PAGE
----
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Friday, February 23, 2018

Mental Illness Treatment for an Epidemic of Despair

It’s not always easy finding uplifting stories in the field of addiction medicine. The essence of the subject is made up of hardship, despair, and leads to premature death in many cases. If there is a fraction of silver lining to the realities of mental illness around the globe, it is the fact that psychological conditions are treatable and manageable. Provided, of course, that a person receives help.

At Hope by the Sea, we are committed to assisting younger and older individuals, male and females from all walks of life. We fully grasp how challenging it is to come forward and share with others what is happening beneath the visible surface of one’s existence. There is a paradoxical element to mental health, perhaps many, but one that’s glaring is the people who need support the most convince themselves they can’t talk about their struggles. If you cannot discuss your suffering, it’s unlikely you will find the guidance needed to manage a particular condition and lead a grounded life.

Much of people's’ fear surrounding their internal strife stems from the long-held stigma attached to mental illness. There is science, and there is societal perception; people regularly propagate falsehoods about mental illness. Despite significant research confirming that mental illness is real, and the symptoms are beyond a patient's control, those afflicted are led to believe they are weak or are somehow responsible for their condition. Which, is just not the case. Mental illness affects people for no rhyme or reason. Experts believe that some people are genetically predisposed to psychological hardship, but understanding the causes “why” pale in importance to “how” a person is going to address mental health conditions like depression, anxiety, and substance use disorder.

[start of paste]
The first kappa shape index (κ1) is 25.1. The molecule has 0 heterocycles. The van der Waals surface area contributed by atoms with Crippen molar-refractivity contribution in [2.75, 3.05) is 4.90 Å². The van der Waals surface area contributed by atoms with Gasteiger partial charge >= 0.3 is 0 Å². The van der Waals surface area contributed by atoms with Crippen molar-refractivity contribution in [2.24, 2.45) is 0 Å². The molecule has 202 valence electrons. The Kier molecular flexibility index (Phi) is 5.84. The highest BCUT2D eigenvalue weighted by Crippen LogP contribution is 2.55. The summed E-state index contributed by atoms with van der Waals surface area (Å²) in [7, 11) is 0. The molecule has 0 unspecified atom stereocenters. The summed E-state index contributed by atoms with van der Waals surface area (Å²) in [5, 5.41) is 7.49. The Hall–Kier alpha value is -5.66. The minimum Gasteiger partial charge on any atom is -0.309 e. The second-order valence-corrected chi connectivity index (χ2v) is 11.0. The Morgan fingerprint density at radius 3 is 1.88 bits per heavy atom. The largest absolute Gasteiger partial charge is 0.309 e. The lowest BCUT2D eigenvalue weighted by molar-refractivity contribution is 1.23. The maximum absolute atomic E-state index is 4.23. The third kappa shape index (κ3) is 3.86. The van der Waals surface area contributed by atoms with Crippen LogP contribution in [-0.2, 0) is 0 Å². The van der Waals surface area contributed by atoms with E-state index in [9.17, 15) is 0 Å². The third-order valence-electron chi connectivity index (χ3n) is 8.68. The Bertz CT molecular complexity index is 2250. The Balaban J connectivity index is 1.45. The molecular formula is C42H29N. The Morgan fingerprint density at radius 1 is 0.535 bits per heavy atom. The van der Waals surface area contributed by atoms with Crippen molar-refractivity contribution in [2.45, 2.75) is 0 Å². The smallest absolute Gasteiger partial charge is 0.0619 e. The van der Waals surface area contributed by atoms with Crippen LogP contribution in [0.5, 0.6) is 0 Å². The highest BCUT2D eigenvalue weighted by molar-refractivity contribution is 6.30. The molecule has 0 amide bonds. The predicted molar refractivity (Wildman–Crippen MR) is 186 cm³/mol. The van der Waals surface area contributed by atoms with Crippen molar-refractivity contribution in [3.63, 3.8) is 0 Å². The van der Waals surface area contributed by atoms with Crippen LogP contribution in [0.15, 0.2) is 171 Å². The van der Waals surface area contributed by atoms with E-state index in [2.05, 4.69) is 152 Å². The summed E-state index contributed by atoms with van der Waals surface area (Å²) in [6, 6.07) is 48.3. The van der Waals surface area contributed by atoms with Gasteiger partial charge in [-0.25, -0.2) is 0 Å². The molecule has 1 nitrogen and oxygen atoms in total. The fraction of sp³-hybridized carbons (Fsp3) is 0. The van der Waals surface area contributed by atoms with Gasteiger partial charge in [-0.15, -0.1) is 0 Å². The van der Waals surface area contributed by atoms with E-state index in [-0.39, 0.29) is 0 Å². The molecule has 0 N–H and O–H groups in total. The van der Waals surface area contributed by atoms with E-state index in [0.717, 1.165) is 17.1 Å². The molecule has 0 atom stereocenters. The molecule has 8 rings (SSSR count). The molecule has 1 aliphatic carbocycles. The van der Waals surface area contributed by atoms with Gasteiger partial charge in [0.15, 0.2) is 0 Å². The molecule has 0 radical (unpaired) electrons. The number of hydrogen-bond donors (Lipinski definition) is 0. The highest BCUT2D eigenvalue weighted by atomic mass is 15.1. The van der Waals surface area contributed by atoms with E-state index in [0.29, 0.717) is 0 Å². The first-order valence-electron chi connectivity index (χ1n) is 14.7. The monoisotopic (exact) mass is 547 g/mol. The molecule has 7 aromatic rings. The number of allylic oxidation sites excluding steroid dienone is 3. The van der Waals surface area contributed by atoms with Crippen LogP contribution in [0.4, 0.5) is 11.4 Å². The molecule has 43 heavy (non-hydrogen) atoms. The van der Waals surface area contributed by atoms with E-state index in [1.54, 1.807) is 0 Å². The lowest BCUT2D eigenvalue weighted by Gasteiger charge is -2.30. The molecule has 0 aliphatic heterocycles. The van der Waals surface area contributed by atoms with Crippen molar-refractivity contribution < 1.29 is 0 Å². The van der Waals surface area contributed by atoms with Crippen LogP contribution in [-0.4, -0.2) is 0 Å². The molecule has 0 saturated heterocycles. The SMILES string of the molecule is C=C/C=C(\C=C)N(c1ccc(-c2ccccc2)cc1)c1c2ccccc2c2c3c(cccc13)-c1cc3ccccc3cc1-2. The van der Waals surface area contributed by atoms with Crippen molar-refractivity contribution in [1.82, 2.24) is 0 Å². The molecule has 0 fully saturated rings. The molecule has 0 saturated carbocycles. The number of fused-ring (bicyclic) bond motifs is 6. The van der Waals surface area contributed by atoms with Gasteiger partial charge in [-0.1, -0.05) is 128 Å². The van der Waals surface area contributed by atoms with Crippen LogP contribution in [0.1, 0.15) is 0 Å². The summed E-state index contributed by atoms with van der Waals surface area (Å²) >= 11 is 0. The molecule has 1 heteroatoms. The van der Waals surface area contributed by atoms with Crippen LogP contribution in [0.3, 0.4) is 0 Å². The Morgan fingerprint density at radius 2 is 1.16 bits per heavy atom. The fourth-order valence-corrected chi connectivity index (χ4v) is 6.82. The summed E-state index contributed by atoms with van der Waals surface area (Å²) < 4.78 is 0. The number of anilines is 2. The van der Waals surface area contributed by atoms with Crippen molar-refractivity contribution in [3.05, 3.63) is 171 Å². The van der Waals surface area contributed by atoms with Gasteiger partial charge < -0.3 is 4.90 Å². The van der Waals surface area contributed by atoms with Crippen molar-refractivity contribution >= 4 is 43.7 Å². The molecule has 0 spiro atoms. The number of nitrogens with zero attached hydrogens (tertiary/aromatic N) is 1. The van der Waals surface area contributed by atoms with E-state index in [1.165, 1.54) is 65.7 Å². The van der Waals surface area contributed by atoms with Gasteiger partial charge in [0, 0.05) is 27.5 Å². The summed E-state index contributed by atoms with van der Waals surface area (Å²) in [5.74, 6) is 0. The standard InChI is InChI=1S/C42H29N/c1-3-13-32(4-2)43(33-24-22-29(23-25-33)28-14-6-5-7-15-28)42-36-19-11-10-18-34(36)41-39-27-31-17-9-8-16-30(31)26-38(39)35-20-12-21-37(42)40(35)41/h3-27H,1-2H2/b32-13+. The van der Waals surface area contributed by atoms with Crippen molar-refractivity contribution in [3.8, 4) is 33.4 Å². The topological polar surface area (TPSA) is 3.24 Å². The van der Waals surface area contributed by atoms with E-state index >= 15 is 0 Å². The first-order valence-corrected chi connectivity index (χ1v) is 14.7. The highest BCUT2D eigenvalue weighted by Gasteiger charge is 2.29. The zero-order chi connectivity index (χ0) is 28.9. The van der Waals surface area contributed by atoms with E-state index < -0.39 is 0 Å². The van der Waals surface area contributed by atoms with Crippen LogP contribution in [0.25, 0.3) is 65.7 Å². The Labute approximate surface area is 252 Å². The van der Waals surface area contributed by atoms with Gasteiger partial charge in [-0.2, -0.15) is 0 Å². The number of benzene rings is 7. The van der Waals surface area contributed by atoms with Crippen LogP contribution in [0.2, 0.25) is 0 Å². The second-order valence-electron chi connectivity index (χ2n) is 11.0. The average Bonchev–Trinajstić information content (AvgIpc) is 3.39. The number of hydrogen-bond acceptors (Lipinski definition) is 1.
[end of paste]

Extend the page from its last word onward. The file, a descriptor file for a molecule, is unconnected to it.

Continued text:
Self-medicating Mental Illness


mental illnessIt’s likely that some of you reading this right now are battling mental illness. Day in and day out you muster all your strength to get through the day. It’s likely you exert significant energy to keep what’s going on inside you bottled up, lest others learn what is lurking beneath the surface. Such behaviors might be working for you, for now; perhaps your method of containment is allowing you to hold down a job and pay the bills? If that is the case, we understand what you are going through; we also grasp the possible consequences of continuing the practice of aping stability.

How long a person can leave mental health disorders untreated depends on many factors. Some people have more resources at their disposal, enabling them to continue eking by in life before their condition becomes impossible to hide from friends and family. One standard way of managing the symptoms of anxiety, depression, bipolar disorder, and PTSD is self-medication. Drugs and alcohol are an effective means of keeping pathologies at bay, at first. Anesthetizing oneself has the desirable effect of quieting the mind, for a time; down the road, however, using mind-altering substances only serves to exacerbate the problem. What’s more, self-medicating to counter the symptoms of mental illness regularly leads to the development of another behavioral health condition, alcohol and substance use disorder.